Not Your Typical Film Student

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Illinois native Curtis Matzke is a name to look out for in the film industry. His recent success as the post-production supervisor, director of photography and co-screenwriter of the college film American Terrorist put his career on a new level when the film was highly praised, winning Best College Film in the 2011 Flint Film Festival and Best Student Narrative in the 2011 Lansing Film Festival.

Film has always been a part of Matzke’s life, especially within his family. “Everyone in my family loves movies of basically all genres,” Matzke said. "My brother and I have always shared an interest in film. My parents even painted a large screen on a wall in our basement so we can project movies there, but I’m really the first in the family to start making movies."

Matzke has a B.A. in Media Arts and Technology from Michigan State University, and is currently continuing there, working toward his masters. College was a vital stepping-stone to his blooming filmmaking career. “The program has helped me build a portfolio of projects as well as ideas for project development and marketing,” Matzke said. “The ability to complete my own projects and then submit them to festivals and gain credibility as a filmmaker is hugely important for me."

Matzke’s filmmaking style focuses on strong relationships and developments of characters instead of solely the visuals. “My work emphasizes story and character-driven independent films rather than a lot of student films that seem to get hung up on the visuals too much,” Matzke said. “The marriage between the characters, the story, and what’s presented on screen is what’s really important to me. The goal is to create something that the audience can latch on to and actually have a connection with rather than something that’s just on the surface."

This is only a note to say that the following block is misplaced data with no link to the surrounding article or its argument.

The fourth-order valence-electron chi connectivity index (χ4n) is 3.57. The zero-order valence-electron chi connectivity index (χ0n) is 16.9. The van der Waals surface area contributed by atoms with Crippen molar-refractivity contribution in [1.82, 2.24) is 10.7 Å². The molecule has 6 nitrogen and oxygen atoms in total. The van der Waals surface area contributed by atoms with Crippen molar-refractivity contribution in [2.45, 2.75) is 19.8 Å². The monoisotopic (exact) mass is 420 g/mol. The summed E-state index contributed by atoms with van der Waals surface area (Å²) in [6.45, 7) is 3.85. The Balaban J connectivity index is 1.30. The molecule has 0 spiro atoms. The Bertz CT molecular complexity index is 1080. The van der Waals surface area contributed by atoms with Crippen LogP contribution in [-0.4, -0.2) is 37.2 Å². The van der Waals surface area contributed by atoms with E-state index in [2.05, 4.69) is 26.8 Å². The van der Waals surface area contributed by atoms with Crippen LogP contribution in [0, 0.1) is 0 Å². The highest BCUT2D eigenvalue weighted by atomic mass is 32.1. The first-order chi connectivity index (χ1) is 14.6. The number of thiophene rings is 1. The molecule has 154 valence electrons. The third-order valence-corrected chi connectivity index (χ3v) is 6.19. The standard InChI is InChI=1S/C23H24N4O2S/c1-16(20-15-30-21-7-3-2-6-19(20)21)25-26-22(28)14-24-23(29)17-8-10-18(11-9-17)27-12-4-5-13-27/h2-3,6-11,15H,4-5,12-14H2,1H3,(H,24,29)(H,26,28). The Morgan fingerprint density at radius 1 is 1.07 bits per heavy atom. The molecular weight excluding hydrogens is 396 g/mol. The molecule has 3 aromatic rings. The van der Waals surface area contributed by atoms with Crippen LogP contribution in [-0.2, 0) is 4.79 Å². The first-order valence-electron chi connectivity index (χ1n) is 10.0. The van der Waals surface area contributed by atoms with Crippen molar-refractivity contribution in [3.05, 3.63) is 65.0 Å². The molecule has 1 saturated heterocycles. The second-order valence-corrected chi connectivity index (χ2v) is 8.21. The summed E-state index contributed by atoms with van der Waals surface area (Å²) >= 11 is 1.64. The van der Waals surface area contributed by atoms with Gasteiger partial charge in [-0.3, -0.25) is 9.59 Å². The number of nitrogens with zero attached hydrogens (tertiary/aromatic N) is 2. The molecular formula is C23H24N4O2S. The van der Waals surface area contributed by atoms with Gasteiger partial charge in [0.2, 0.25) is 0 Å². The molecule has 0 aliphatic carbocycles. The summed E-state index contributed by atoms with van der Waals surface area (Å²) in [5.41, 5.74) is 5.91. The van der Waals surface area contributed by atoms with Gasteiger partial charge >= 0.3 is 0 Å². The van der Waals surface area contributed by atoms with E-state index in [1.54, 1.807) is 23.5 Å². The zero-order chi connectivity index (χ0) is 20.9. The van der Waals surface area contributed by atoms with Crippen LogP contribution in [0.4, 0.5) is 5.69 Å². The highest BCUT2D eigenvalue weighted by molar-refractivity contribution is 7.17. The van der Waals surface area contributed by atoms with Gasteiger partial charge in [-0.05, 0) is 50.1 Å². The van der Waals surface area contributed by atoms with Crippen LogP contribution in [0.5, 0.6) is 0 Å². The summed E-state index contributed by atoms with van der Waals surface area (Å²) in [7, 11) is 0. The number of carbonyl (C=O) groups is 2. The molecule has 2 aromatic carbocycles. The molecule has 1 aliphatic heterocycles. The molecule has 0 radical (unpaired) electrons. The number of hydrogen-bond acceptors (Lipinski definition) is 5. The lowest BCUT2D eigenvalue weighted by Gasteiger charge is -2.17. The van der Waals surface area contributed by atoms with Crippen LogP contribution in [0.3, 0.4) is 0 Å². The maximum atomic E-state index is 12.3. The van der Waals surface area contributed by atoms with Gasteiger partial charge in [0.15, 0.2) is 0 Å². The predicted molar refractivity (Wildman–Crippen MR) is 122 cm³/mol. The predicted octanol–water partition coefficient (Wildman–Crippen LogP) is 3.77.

American Terrorist, created as part of Matzke’s two-semester capstone class for the fiction film specialization program, strays far from the typical college film. “We wanted to do something a lot more edgy and unconventional from most of the student films we had seen,” Matzke said. “Ben Sherman and I wrote the screenplay; Ben then directed the film, while I was post-production supervisor and director of photography with Kris Sundberg."

The making of this film was a great learning experience for Matzke and the American Terrorist team. “Making the film was a challenge and a learning experience, as the production of all films are,“ Matzke said. “We used professional local actors and local composer, who were especially great to work with. Pulling the final film together was a lot of work, but seeing on the screen was very gratifying. A production without problems is impossible, so how we solve those problems creatively is what makes it fun and challenging."

Matzke had some words of advice to help advance a college student's film career. “Be committed and be prepared to work hard. You can only take what you put in to the experience,” Matzke said. “You haven’t really made a film until you’ve made one outside of a class. Being able to pull things together by yourself makes you stand out significantly."

Matzke currently has two films in production, both short features, one a quirky documentary and the other a fiction film that is part of his thesis project.

Freshman > Journalism > Temple University

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